Hemp and Honey Fermented Lavender Kombucha


By Antonio Curcetti

The idea of making this hemp kombucha recipe came to me while recovering from a serious back injury. I chose the ingredients for their histories and healing properties. Lavender (Lavandula) was brought to the UK by the Romans, who gave her the name from the Latin lavare (meaning ‘to wash’). Lavender helps in calming the nervous system, sleeping, boosting mood and memory, relieving pain, healing skin and acting as a protective agent from bacteria and viruses. English herbalist John Parkinson wrote that lavender was ‘especially good use for all griefes and paines of the head and brain’. The active chemicals which make lavender so powerful are polyphenols like rosmarinic acid, flavonoids like apigenin and volatile aromatics. Hemp (Cannabis sativa ssp. sativa) and traces of its use have been found in archaeological sites in China since the neolithic. Its uses, ranging from textile fibre to psychoactive medicine, can be traced back to 10,000 years ago. It was used in ancient Egypt for the treatment of glaucoma, inflammation and to perform enemas, though mainly taken in teas and infusions. Today, hemp is mainly used to help promote sleep, reduce anxiety, alleviate chronic pain and support heart health. 

This recipe pushed my imagination. As I have always been put off by the flavour of CBD oil, I wanted to see if the magic of fermentation would also work on this compound. CBD is not water-soluble, so I did a bit of research and found out that cannabinoids also attach to sugar molecules. Eureka! The trick is to dissolve the sugar in the water before brewing. This recipe will give around 18mg of CBD in total, depending on the brand of hemp tea used. 

Preparing the Kombucha

Ingredients for 3 litres:

  • 10g Kukicha tea
  • 10g Hemp tea
  • 2.5l spring water
  • 300g unrefined cane sugar
  • 500ml unpasteurised kombucha (or the starter liquid that comes with a packed scoby)
  • 1 scoby


  • A three-litre jar, open at the top
  • A cheesecloth or muslin
  • An elastic band

The jar needs to be sterilised with hot water for a couple of minutes, once cooled, filled with the scoby and the unpasteurised kombucha. Then, cover the top with the cheese cloth, secured with the elastic band. 

Have two pans ready. In one you will keep the herbal mix of Kukicha and hemp tea ready for the brew, and in the second bring to a gentle simmer 300ml of water together with 300g of sugar.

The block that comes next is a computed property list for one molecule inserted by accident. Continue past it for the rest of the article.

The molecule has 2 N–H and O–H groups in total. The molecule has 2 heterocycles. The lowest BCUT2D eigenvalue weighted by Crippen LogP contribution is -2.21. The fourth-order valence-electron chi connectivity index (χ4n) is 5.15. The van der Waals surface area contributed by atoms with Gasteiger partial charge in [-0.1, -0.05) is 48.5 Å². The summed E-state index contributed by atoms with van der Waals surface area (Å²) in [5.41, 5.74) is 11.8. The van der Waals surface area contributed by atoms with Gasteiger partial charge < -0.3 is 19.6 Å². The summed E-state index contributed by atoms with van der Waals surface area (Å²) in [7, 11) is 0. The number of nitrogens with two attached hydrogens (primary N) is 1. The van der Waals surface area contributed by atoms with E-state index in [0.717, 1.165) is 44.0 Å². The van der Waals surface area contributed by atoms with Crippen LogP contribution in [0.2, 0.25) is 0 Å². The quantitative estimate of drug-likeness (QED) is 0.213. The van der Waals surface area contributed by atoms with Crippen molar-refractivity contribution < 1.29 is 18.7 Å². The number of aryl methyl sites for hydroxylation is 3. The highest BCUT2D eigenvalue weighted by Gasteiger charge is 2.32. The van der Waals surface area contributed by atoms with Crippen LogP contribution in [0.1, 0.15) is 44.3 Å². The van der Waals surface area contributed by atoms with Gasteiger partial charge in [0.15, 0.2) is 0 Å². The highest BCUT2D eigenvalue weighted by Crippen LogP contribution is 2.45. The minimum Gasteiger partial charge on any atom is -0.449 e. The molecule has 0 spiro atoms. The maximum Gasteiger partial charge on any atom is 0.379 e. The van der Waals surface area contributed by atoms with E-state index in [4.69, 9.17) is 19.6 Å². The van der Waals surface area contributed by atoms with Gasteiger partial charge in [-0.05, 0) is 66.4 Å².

Once ready, pour the simmering syrup onto the herb mix and cover with a lid, and brew for 12 minutes. 

At the end of the brewing process filter the tea through a fine filter bag and add 2.2 litres of water bringing the temperature down to around 30ºC.

All you need to do now is to pour everything in the jar where you have placed the scoby and the unpasteurised kombucha. 

Make sure there is an inch gap at the top of the jar, and cover again with the cheese cloth well tight.

The kombucha will take something between 7–10 days to ferment to the best depending on storing temperature. A perfect brew requires a constant temperature between 26ºC–29ºC but anything less will just take longer, the important thing is to keep away from the sun and bright light. 

I usually try my kombucha on the fifth day to check how it is progressing: fermentation time will change depending on the season, especially if you don’t have a regulated heating system. So it’s important to understand the sweet spot, where sweet starts to flip into sour, and tasting it from that point on, every day, till you find your best desired flavour.

Preparing the Honey Fermented Lavender


  • 25g fresh lavender flowers
  • 250ml spring water
  • 110g organic honey

Place the flowers into an airtight container, cover them with water and pour onto it the honey, cover with the lid and wait for the magic.

As with the kombucha, fermentation will take 7–10 days, depending on room temperature.

Fresh flowers contain pollen and yeast that will start the fermentation process, which is why it’s important to get them fresh. They are in season now and even if they are dry on the plant they are still packed with yeast. 

Make sure you stir the mix from time to time to avoid any mould formation.

Bottling your Kombucha


  • Five 500ml brown bottles with swing-top lids.

After the fermentation process has finished, you are ready to bottle. Pour into each bottle 50ml of the honey fermented lavender syrup and top with the hemp kombucha, leaving an inch gap at the top. Close the lid and store in a cool place for around 2-3 days. During this second fermentation, the CO2 produced will stay trapped into the bottle creating a natural effervescent fizziness. Store in your fridge soon after, and treat as an unpasteurised product.

Antonio Curcetti is mixologist at the East London restaurant Pidgin, and founder at Mind Blowing Kombucha.